Man, it’s such a bummer that as a young man he was desperate to get out of what he saw as a dangerous situation, he was able to do just that, but then his fuckin brain still killed him way too young. But at least he got more time than Tupac and Paul Walker. And I guess we can take heart that he got such an early start he was able to fit in more than many people do.

R.I.P. John Singleton

Thanks for everything.


My reviews of John Singleton movies (WARNING: in order of when I wrote them):

SHAFT – I wrote this when it came out in 2000
BABY BOY – Forgive me for this 18 year old review. But I liked the movie.
FOUR BROTHERS – This is a short and not very positive review, but I know some people are more fond of the movie than I was back then.
HUSTLE & FLOW (produced by Singleton)
2 FAST 2 FURIOUS – What I wrote 13 years ago mostly holds up.
ABDUCTION – This Jacob-from-Twilight-as-teen-Bourne thriller was Singleton’s last feature film. I’m afraid my review is pretty mean.
BOYZ N THE HOOD – But when I revisited BOYZ in 2015 it elevated my already positive opinion of it.
“Remember the Time” – Maybe nobody wants to read about Michael Jackson anymore after that documentary, but here’s a piece I wrote in 2017 about the Egyptian-themed video helmed by Singleton

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7 Responses to “R.I.P. John Singleton”

  1. Very sad news, indeed. 51 is way too young.

    I recently revisited Singleton’s ’90s “hood movies” for something I’ve been writing, and for me the earnest didacticism is a part of what I like about them. There’s a real clarity of purpose to BOYZ N THE HOOD and the very entertaining HIGHER LEARNING (a madhouse of a melodrama) where righteousness and morality co-exist. POETIC JUSTICE feels a bit more confused due to some of its supporting characters, but is sharp when focused on Jackson and Shakur (a frankly incredible performance).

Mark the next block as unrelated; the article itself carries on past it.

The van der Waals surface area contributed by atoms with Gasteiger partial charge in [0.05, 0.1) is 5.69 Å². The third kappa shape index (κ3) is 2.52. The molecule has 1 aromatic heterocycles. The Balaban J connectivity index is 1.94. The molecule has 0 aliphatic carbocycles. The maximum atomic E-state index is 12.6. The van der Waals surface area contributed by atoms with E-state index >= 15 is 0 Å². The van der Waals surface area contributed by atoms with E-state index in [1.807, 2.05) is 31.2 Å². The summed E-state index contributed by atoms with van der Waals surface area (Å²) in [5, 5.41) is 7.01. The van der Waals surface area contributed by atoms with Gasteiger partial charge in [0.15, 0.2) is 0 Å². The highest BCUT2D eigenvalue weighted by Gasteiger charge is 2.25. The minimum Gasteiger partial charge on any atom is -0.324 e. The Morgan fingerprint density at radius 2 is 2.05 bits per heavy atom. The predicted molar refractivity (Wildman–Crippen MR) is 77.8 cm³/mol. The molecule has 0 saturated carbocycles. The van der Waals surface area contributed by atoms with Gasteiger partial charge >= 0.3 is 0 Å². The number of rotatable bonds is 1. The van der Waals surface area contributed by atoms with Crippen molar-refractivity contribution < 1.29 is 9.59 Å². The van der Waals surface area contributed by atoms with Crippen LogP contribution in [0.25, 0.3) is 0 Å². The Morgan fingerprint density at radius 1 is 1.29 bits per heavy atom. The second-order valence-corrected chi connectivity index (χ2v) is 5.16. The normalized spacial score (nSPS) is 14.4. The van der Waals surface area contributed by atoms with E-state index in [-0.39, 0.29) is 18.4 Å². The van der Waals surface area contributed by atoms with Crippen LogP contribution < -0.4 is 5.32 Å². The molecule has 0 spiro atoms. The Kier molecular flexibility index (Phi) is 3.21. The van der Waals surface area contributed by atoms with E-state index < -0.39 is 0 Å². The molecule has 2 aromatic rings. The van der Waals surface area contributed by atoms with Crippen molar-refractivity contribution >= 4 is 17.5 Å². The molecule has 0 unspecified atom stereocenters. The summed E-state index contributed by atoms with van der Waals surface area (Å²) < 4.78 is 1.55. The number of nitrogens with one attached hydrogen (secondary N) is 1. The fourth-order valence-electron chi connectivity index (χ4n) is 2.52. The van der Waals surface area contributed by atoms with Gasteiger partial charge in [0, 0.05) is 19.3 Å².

I was a 12-year-old Canadian white suburban kid when BOYZ opened. It seemingly had nothing to do with my life, yet I loved it, and I credit Singleton’s movies for expanding my universe at a young age.

  2. I think you need to revisit FOUR BROTHERS. My favorite Singleton film after BOYZ N THE HOOD and HIGHER LEARNING: Never saw ROSEWOOD or POETIC JUSTICE. Singleton film life shined bright but short. Always thought he had one more masterpiece in him, or at least something really entertaining. Too bad he didn’t have he should have to make more movies.

  3. I was too young for Do the Right Thing when it came out in theaters, but Boyz N The Hood, Poetic Justice, and Higher Learning were important and meaningful films for me at a time when I was expanding my love of movies beyond standard multiplex fair. Singleton, Spike Lee, The Hughes Brothers — and later, Charles Burnett, Julie Dash, and other L.A. Rebellion filmmakers — opened up a whole new world of cinema for me. His early death from stroke complications is a reminder that nothing in this life is guaranteed and — for me personally — to take better care of myself.

  4. Also — I would welcome you’re review of Higher Learning.

  5. This pulled together the Singleton threads for me. I didn’t have a real picture of the variety of things you can see his hand in developing, this was a good read.

  6. Great writeup as usual, Vern.

    That “Remember the Time” review is a masterpiece btw.

  7. thomas caniglia

    May 12th, 2019 at 2:03 am

    I used to think that the cops and Michael Rappaport’s incel character in Higher Learning were unrealistic and exaggerated. Now those exact characters are alive and in the news on a weekly basis.